Modernizing Our Mission Statement

We have reworked our mission statement. First of all, our positions have not changed but the activities that we focus on going forward will continue to extend beyond license approval. We remain stewards of the Open Source Definition (aka OSD) but we will also be looking for other ways to support, grow and maintain the open source ecosystem.
 
Our old mission statement was pretty wordy and didn't succinctly encompass all the work that we do anymore. The OSI finds itself in a very different place than we were when we started. Open source software is everywhere now and the tech landscape has changed quite a bit. The needs of the open source community are more varied and little more complicated than they were in 1998. We aim to meet the needs of a larger, more global community and that means declaring our intent to embrace change and update our tactics. 
 
NEW: As steward of the OSD, we set the foundation for the open source software ecosystem.
 
OLD: We are the stewards of the Open Source Definition (OSD) and the community-recognized body for reviewing and approving licenses as OSD-conformant.
 
This change is part of a year-long strategic planning process where we are looking ahead to what we can accomplish in the future. With this new, tidier mission statement as a rudder, we'll be exploring new tactics, modernizing our outreach and assessing what processes and infrastructure we'll need to accelerate the next 20 years of open source. We hope you like our new, clearer mission statement and we welcome your voice and support in the work to make it a reality.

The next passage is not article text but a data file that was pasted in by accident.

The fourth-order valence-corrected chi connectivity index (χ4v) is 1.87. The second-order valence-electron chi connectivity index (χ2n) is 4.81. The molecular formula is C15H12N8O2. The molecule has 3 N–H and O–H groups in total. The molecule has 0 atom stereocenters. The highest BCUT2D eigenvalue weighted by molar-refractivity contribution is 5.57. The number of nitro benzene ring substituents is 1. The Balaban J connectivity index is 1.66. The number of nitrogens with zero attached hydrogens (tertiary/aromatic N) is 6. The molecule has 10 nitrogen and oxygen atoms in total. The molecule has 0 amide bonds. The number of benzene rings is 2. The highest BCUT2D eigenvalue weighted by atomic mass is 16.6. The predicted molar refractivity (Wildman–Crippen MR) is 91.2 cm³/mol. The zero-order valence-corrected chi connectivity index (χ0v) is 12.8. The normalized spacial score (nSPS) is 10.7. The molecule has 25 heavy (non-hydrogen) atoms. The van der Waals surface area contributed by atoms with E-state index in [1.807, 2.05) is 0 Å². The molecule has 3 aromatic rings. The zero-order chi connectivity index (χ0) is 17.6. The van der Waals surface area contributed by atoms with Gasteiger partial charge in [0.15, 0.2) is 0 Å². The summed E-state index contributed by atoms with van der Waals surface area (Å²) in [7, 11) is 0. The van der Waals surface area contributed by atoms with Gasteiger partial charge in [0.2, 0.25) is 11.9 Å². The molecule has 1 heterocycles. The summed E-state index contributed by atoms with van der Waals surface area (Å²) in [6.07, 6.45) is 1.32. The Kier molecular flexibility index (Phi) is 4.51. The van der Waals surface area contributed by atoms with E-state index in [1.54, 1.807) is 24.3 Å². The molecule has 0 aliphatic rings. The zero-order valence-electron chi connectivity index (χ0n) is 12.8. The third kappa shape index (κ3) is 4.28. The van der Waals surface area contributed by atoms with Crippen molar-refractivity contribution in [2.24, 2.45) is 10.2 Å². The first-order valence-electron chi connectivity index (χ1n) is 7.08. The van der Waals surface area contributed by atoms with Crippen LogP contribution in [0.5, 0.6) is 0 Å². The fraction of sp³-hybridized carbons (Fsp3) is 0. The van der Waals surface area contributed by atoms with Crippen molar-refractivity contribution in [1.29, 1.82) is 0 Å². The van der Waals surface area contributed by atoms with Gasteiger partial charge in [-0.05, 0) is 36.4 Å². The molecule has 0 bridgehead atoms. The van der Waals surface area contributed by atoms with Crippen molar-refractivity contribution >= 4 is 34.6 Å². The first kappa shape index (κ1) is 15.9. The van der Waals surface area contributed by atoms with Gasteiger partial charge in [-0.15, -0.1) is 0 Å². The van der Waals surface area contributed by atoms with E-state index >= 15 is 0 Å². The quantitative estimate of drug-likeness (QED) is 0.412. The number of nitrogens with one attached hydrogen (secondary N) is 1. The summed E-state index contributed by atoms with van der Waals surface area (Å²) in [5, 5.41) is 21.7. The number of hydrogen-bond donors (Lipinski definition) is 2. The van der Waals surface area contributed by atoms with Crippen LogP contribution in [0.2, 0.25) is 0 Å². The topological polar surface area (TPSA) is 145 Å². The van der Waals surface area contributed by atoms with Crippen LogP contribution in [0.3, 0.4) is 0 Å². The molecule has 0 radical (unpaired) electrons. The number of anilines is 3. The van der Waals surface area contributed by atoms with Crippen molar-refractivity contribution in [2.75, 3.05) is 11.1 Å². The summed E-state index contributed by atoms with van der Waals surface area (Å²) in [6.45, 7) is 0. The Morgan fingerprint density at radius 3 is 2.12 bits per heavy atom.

To promote and protect open source software and communities...

For over 20 years the Open Source Initiative (OSI) has worked to raise awareness and adoption of open source software, and build bridges between open source communities of practice. As a global non-profit, the OSI champions software freedom in society through education, collaboration, and infrastructure, stewarding the Open Source Definition (OSD), and preventing abuse of the ideals and ethos inherent to the open source movement.

Open source software is made by many people and distributed under an OSD-compliant license which grants all the rights to use, study, change, and share the software in modified and unmodified form. Software freedom is essential to enabling community development of open source software.